Wishing you a very ordinary Christmas

I'm in the kitchen washing dishes, still in my pjs and badly in need of a shower. It's almost five and we have many people arriving in just over an hour for our annual outdoor nativity walk. The kids are upstairs getting dressed and next on my list is to microwave them some leftovers so I can shower while they eat. We still need to make a fire, put candles in jars, get the music ready to play in the gazebo for the angels, wash the floor, make some drinks and plate the snacks. Aaron has been on his work phone in the garage and my suspicion is right. He has to go back to the office. He gives me a kiss and an apology, I nuke some empanadas and dash up the stairs for a very quick shower, hoping he will be home before people arrive.

We get almost everything done. Aaron gets home and lights the fire, puts out a few candles in mason jars (not as many as I hoped) and dresses the kids in all their winter gear. The snacks are ready, I do a so-so job of moping the floor. I start to wonder if this is worth it and why, oh why do I always leave so many things until the last day.

In the last ten minutes before everyone arrives, I am looking for something to read between the stations. I open our much loved Jesus storybook bible.

'And there, in the stable, amongst the chickens and the donkeys and the cows, in the quiet of the night, God gave the world his wonderful gift. The baby that would change the world was born. His baby son. Mary and Joseph wrapped him up to keep him warm. They made a soft bed of straw and used the animals' feeding trough as his cradle. And they gazed in wonder at God's Great Gift, wrapped in swaddling clothes and lying in a manger. Mary and Joseph named him Jesus, "Emmanuel" - which means "God has come to live with us." Because of course he had.' (Jesus storybook bible pg. 182.)

That's it, right then and there: I am broken and healed in just a few lines. The very miracle of God come down to earth has once again slayed me. The magic, the mysticism, the wonder. It's too much and I am filled to overflowing. I finish my readings, put on my own winter gear and head outside as the first vehicle pulls up (thankfully five minutes late.)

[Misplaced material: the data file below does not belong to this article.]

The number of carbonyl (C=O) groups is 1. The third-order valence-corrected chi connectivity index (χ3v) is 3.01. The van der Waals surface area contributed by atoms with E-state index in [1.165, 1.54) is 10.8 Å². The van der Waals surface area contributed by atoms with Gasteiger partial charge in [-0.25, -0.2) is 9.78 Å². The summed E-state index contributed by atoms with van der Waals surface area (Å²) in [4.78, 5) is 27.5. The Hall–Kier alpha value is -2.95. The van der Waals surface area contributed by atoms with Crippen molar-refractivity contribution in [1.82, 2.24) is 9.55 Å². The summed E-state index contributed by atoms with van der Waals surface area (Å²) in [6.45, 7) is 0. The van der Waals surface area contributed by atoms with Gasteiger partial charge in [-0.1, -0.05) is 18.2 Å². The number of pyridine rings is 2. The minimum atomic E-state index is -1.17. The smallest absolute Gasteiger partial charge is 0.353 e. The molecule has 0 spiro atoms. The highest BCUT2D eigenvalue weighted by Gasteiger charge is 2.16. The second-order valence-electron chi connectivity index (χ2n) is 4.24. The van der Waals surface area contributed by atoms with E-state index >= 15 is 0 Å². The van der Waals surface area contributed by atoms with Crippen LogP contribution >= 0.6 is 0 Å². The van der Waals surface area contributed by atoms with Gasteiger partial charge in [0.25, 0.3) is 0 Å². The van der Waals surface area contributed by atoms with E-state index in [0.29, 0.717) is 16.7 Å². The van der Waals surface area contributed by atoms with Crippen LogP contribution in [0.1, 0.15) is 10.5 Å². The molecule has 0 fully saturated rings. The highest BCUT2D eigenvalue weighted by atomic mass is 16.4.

Nothing is perfect. There aren't quiet wonderings as we listen to families explore the wise men, or shepherds. It's hard for me to hear and any wish for the peace and tranquility of a monastic type celebration is farfetched. We have dozen's of kids between everyone's families and they are wrestling in the snow, excitedly talking to their own dear friends. Little ones are complaining of cold, because it is -25. I forget to play the music for the heavenly host, but still there are fireworks and I take a few minutes to reflect on the sheer astonishment of it all while they go off in the sky.


We finish with baby Jesus around the fire. All my beloved's faces are glowing in the flames and I think, this is it. Here it is. The perfection of God. Worship doesn't have to be a silent, inward, meditative practice. God came down to us, in a noisy, imperfect, smelly world. A world filled with people he loves. His beloveds. He meets us where we are at. When the angels scared the shepherds into cowering lumps, it was not to hurt them but to bring 'happy news for everyone, everywhere.'


Everyone heads inside. On a nicer night there would be marshmallows or sledding, but tonight it is just too cold. I'm happy inside, this introvert with a houseful. A friend brought a cracker and cheese Christmas tree from pinterest and it makes me love her more. The hot chocolate got a little burnt while we were outside and we are eating off paper plates. All the kids and mammas are jockeying to hold the newly born twins whose adorable presence leaves you wanting more. Some friends believe in Jesus, some don't. Some are from my church, some aren't. I am happy because I love each and every one and this here, right here and right now, is the kingdom, everyone all different, believing different things, yet still gathered together, eating and playing, growing in love.

It feels just like God wants it, having this mishmash of friends all under our roof, nothing quiet, nothing magazine worthy, everyone with their own faults and struggles and family troubles heading into Christmas. It feels real and it feels like the grace of God. He came in such an ordinary way - to a noisy barn, to poor teen parents, visited first by lowly shepherds. Nothing magazine worthy at all.

Yet the inconceivable beauty of it leaves me breathless.

Merry Christmas friends. Wishing you and yours the beauty and grace of Jesus come to earth in the midst of imperfection.